I HESITATE to enter into the debate on the merits of MSP Michael Matheson’s situation, however I did wonder how different a situation he would have found himself in if he was a councillor (salary £20,099) and not the Cabinet Secretary for NHS Recovery, Health and Social Care (salary £118,511) .

Had he returned from holiday in January and the council’s IT department then received an internet bill for £11,000 with most of it occurring on the January 2, I really doubt the council would be so quick as to pay the bill in full. I say in full because, as far as I know, councillors do not have the luxury of an “office expense account” from which to very generously donate £3000 back to the council’s IT account. I also seriously doubt this matter would have remained private for the best part of a year.

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If he attended a council meeting and put forward a dubious explanation of the situation and a few days later, at a second meeting, admitted that his previous account of events was untrue, I very much doubt that no further action would follow. In terms of support, moral and otherwise, I wonder if his party’s president would come to his aid in the media or if the leader of the council would lend his full and unquestioning support to this self-inflicted predicament and subsequent attempts to cover his tracks.

I would fully expect, as a councillor, he would be reported to the Ethical Standards Commissioner. An investigation would follow. A public hearing would be held. The resulting sentence would probably be, in effect, expulsion from the council and a by-election being called. Perhaps even a ban from holding public office for a period of years.

Mr Matheson as an MSP is apparently immune from most of these consequences. This seems a very blatant example of double standards.

John Baird

ACCORDING to some, Holyrood is every bit as corrupt and morally lacking as Westminster. Yet only a very few of our leading politicians – eg Wendy Alexander, David McLetchie or Henry McLeish– have been forced to resign, and then over comparatively minor, and unintentional, infringements of Holyrood’s rules.

There has been nothing to compare with, for example, David Cameron’s notorious lobbying on behalf of Greensill Capital. Yet Westminster’s rules on former PMs lobbying were lax enough to ensure that he had no case to answer and this proved no obstacle to his political comeback. Neither can I recall a Matheson like day-on-day media feeding frenzy over the PPE activities of Lady Mone and her husband.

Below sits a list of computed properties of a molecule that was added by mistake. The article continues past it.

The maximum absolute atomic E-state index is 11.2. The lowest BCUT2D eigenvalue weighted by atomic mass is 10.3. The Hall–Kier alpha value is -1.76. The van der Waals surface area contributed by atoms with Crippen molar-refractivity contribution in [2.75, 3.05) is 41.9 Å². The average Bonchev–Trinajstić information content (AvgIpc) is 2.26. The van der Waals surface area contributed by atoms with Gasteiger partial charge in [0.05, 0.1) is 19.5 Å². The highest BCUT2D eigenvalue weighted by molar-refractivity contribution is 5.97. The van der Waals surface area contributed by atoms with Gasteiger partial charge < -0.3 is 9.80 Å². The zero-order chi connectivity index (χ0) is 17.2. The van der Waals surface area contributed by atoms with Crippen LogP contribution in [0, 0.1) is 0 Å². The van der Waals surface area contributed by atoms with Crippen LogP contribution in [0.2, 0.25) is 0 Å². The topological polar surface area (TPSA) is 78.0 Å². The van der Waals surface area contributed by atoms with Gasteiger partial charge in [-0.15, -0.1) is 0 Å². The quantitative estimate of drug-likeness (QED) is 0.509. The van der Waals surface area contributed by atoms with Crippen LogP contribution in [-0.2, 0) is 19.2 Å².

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Probably the most corrupt Westminster government of my lifetime was that of the Blair years. The likes of Cabinet ministers Stephen Byers, Geoff Hoon and Peter Mandelson (twice) all resigned in disgrace. Who can forget other classics of that morally depraved regime, eg “it’s a good day to bury bad news” or that of “the dodgy dossier” which helped to take us to war in Iraq.

In respect of warmongering, Keir Starmer is Blairism’s true continuity candidate. He could, like his fellow centrist Emmanuel Macron, have backed the call for a ceasefire in Gaza. Yet, to his shame, he opted to stand beside Netanyahu, Biden and others who green-lit the murderous assault on the Palestinian people.

Alastair McLeish

ONCE again, it seems that the political has-beens and never-will-be’s like Ross, Sarwar and Baillie are sharpening their knives in an attempt to rob Scotland of the services of a truly decent man who has given exemplary service to his community and country over many years. It seems that Michael Matheson’s principal error was to try and protect his teenage sons from the harsh glare of publicity.

What a contrast to Mr Ross, who brazenly and repeatedly placed his son, “wee Alistair”, at the centre of his political campaigning in an attempt to show himself as a family man. To me that is the stark contrast – a politician who puts family first and one who uses his family for political expediency and gain. Michael Matheson must be allowed to put this episode behind him and leave the branch managers to argue among themselves.

James Simpson

I HAVE just finished listening to an interview by the BBC radio programme Good Morning Scotland, with Keith Brown the Scottish Government minister. The interview was almost entirely devoted to pre-prepared questions in which the presenter concentrated on Michael Matheson and the suggestion that he lied to parliament and should resign. Just before the interview was about to finish, having dealt with that issue alone, Mr Brown stated that he had been told by the BBC that they wished him to appear on the programme to talk about the potential release of prisoners in Gaza. Very hurriedly, the presenter squeezed in a question on that subject before the interview was brought to a conclusion. Quite evidently, the BBC had lied to Mr Brown in order to get him onto the programme so that they could continue their persecution of Michael Matheson. Mr Brown should have asked the presenter why they had lied to him.

Alasdair Forbes
Farr, Inverness-shire